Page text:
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Jobs 101: Wakeboarding instructor

Take a closer look at what it is like to work as an extreme sports instructor.

Nathania
Nathania

Published: 27 January 2015, 12:00 AM

Who: Phaan Tze Wei, 33

Occupation: Wakeboarding instructor at Ryders@Ponggol

Studied: Diploma in Electrical Engineering at Singapore Polytechnic

 

Tell us more about yourself.

 

 

I tried wakeboarding in 2005 and got hooked on it since. On days when I am not working, (besides maintaining my boat) I enjoy doing various sports such as wakeboarding, golfing, rock climbing and yoga.

 

How and why did you become an instructor?

It came to me by chance. I used to work in a shipyard as a planning engineer, but I lost interest in it after two years. I got to know about wakeboarding through a magazine advertisement, and I decided to try it out because it looked fun.

I fell in love with it after my first session; it is an addictive sport. I would save an amount of my pay to go for wakeboarding sessions. After two years of wakeboarding, my instructor convinced me to buy a boat (along with a boat license), and I have been in this job ever since.

 

Tze Wei with her second boat

 

Describe a typical day at work.

The weekdays are unpredictable, it all depends if I have customers or students scheduled. When I coach beginners, I will brief them on the correct techniques and posture before going into the water.

On weekends, the waters are packed with customers and I will be coaching at sea from sunrise to sunset. When there are no bookings, I normally maintain and service my boat, by making sure it is clean and ensuring all parts function properly.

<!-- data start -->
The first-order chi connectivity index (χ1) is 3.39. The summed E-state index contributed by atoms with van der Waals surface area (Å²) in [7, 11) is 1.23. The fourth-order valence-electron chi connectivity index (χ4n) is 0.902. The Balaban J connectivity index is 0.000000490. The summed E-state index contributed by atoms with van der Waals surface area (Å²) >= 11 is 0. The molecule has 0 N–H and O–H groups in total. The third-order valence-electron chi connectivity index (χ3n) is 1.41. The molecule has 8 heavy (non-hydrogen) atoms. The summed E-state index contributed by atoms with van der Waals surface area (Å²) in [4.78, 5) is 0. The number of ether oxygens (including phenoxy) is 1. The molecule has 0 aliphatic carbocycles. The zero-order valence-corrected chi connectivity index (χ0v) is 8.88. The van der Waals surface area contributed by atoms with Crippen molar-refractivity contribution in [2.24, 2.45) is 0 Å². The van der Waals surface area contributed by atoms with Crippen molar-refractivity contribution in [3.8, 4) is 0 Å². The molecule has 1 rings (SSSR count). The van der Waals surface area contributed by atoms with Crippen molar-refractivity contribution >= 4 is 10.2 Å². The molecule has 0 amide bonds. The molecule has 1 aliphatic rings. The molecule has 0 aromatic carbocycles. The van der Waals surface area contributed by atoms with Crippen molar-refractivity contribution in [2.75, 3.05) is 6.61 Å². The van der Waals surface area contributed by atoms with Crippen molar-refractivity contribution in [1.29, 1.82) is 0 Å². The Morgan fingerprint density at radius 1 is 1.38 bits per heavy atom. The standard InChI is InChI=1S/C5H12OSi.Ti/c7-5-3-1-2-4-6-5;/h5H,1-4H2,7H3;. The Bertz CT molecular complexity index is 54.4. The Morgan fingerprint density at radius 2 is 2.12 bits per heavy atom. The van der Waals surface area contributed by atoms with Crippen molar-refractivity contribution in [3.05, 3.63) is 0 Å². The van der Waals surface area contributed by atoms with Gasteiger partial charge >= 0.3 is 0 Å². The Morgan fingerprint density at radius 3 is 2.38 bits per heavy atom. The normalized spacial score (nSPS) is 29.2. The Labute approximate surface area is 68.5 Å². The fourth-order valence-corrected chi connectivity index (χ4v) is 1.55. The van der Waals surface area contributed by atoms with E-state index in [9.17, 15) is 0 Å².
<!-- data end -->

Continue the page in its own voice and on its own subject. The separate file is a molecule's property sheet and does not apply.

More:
What difficulties do you face?

Being an instructor requires a lot of multitasking. I have to check for flat water (most suitable for wakeboarding), look out for traffic if there are boats around, and coach (be aware of my customer) at the same time.

How long have you been doing this and how has the industry changed?

I have been an instructor for eight years. Not many people knew of wakeboarding when I started coaching in 2007. The sport has grown more popular over the years and there is more demand for the sport in Singapore.

What motivates you in your work?

At the end of the day, I am most satisfied when my customers learn something new and enjoy themselves through the process. Especially when I see my customers go big by being able to do jumps and land nicely.

 

Tze Wei teaching a first-timer the proper technique of standing while wakeboarding

 

Any advice for youths who want to be a wakeboarding instructor?

Train yourself to be physically fit and grow strong abdominal muscles. Stay at your limit when you start out, and slowly push yourself to do better. Wakeboarding is an adventurous full body workout sport that needs a lot of patience to master.

 

Educational requirements:

None. However, you need to have a boat license and sufficient wakeboarding skills.

Qualities:

Passionate, loves being in the sun and rain.

Working hours:

Official hours are 7am to 7pm. However, it depends if you have customers during the day.

Salary range:

Averages $3,000 to $4,000 a month.


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